The question that we’ve been thinking hard about all summer is “How do we get kids to become better learners”? Our students are pretty successful at solving problems, but many don’t even know where to begin the process of problem solving. If you have an easy solution to this, send it our way! Until then, here’s what we have been discussing…
- My guess is that since this is only our second entry, you’ve read our first one which means you’ve read about our “Google Days” implementation in an honors Precalc course. Since then we have done a lot of decision making about how we want to implement this well. Here’s what we’ve got so far:
- Students will be introduced to the topic by reading the abstracts and introductions of various research papers we find out there in cyberspace. We are trying to compile papers written by staff (not necessarily math teachers) to help students connect, even if only by a little, with the content. Our goal is that this will trigger curiosity in students and they will begin to wonder and research for themselves.
- Students will work with and advisor to write an abstract on a topic of their choosing (yes, total freedom!), due mid-fall.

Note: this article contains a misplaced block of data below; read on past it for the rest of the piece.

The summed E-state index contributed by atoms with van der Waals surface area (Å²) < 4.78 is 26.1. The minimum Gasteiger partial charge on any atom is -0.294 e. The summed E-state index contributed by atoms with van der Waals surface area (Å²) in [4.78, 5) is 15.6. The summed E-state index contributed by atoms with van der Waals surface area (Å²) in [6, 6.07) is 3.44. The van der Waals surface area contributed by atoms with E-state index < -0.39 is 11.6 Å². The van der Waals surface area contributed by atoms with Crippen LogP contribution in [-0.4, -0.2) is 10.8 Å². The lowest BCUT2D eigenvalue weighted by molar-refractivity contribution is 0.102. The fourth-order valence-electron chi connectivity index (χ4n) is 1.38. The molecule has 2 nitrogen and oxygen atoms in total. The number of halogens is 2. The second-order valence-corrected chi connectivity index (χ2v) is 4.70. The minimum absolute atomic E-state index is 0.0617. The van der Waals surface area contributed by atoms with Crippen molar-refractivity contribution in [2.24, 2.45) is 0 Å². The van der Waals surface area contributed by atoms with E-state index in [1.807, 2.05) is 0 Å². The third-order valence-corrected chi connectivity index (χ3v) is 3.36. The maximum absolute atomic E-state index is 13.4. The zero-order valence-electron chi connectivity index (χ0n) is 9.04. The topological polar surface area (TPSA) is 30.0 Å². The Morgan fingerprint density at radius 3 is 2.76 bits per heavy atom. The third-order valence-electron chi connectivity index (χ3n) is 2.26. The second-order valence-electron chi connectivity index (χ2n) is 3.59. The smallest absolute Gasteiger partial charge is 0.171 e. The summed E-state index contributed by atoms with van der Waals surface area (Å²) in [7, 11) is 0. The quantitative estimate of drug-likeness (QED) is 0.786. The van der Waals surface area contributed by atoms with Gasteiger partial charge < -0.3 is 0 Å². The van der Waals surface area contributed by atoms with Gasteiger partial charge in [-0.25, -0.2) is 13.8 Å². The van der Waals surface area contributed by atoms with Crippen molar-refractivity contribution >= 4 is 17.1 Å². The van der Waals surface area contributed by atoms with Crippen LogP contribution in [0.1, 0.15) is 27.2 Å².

the end of semester 1 we will host a “Math Fair” where students will display
their research/projects/constructions/whatever they choose to do for family,
students, and other teachers.
More to come on the “Google Days” later…
- What about students not in honors Precalc, you ask? Sometimes I think that recalling things you’ve learned is like recalling a memory – we are trying to get students to be able to put themselves back into the moment they learned a specific skill or idea.
How are we doing this? High stakes projects! Many have done “Barbie Bungee” in their classes where students create a linear model for the number of rubber bands needed to drop Barbie from a certain height. When we did this our kids were graded on how close their Barbie got to the ground. If a Barbie died the students simply received an F. The day of the “drop” students were checking and double-checking their work, all afraid that their dolls would die. We actually had students in tears when their Barbie hit the ground because the kids were so invested in the project. My guess is students will always remember this project and the process they went through to solve the problem.
We’ve got lots of other ideas for classes other than Algebra. This year in Algebra 2/Trig we did an Illuminations activity for rational functions that also had the same affect.
Ideally we’d like to do one of these types of projects in each class each quarter.
Our goal is that throughout the year students will become invested in the process of solving problems. We’ll see how that goes…!